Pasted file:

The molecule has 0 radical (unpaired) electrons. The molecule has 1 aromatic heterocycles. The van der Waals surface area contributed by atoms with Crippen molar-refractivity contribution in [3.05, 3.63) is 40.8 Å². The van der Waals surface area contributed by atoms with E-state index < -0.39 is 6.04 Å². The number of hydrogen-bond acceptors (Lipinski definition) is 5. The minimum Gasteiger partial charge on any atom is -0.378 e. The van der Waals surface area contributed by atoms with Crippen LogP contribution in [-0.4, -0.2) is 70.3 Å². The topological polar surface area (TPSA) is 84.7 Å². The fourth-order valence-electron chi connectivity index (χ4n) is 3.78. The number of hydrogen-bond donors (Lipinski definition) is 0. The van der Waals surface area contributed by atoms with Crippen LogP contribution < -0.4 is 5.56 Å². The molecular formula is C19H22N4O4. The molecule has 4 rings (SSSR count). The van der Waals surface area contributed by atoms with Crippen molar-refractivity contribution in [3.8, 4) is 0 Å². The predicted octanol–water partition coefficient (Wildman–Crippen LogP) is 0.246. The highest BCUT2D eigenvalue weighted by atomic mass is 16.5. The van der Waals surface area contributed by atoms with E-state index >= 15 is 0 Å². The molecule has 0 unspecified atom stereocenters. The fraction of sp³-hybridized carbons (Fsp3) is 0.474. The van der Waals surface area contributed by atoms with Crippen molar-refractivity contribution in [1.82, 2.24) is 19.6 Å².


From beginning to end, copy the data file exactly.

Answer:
The molecule has 0 radical (unpaired) electrons. The molecule has 1 aromatic heterocycles. The van der Waals surface area contributed by atoms with Crippen molar-refractivity contribution in [3.05, 3.63) is 40.8 Å². The van der Waals surface area contributed by atoms with E-state index < -0.39 is 6.04 Å². The number of hydrogen-bond acceptors (Lipinski definition) is 5. The minimum Gasteiger partial charge on any atom is -0.378 e. The van der Waals surface area contributed by atoms with Crippen LogP contribution in [-0.4, -0.2) is 70.3 Å². The topological polar surface area (TPSA) is 84.7 Å². The fourth-order valence-electron chi connectivity index (χ4n) is 3.78. The number of hydrogen-bond donors (Lipinski definition) is 0. The van der Waals surface area contributed by atoms with Crippen LogP contribution < -0.4 is 5.56 Å². The molecular formula is C19H22N4O4. The molecule has 4 rings (SSSR count). The van der Waals surface area contributed by atoms with Crippen molar-refractivity contribution in [3.8, 4) is 0 Å². The predicted octanol–water partition coefficient (Wildman–Crippen LogP) is 0.246. The highest BCUT2D eigenvalue weighted by atomic mass is 16.5. The van der Waals surface area contributed by atoms with E-state index >= 15 is 0 Å². The molecule has 0 unspecified atom stereocenters. The fraction of sp³-hybridized carbons (Fsp3) is 0.474. The van der Waals surface area contributed by atoms with Crippen molar-refractivity contribution in [1.82, 2.24) is 19.6 Å².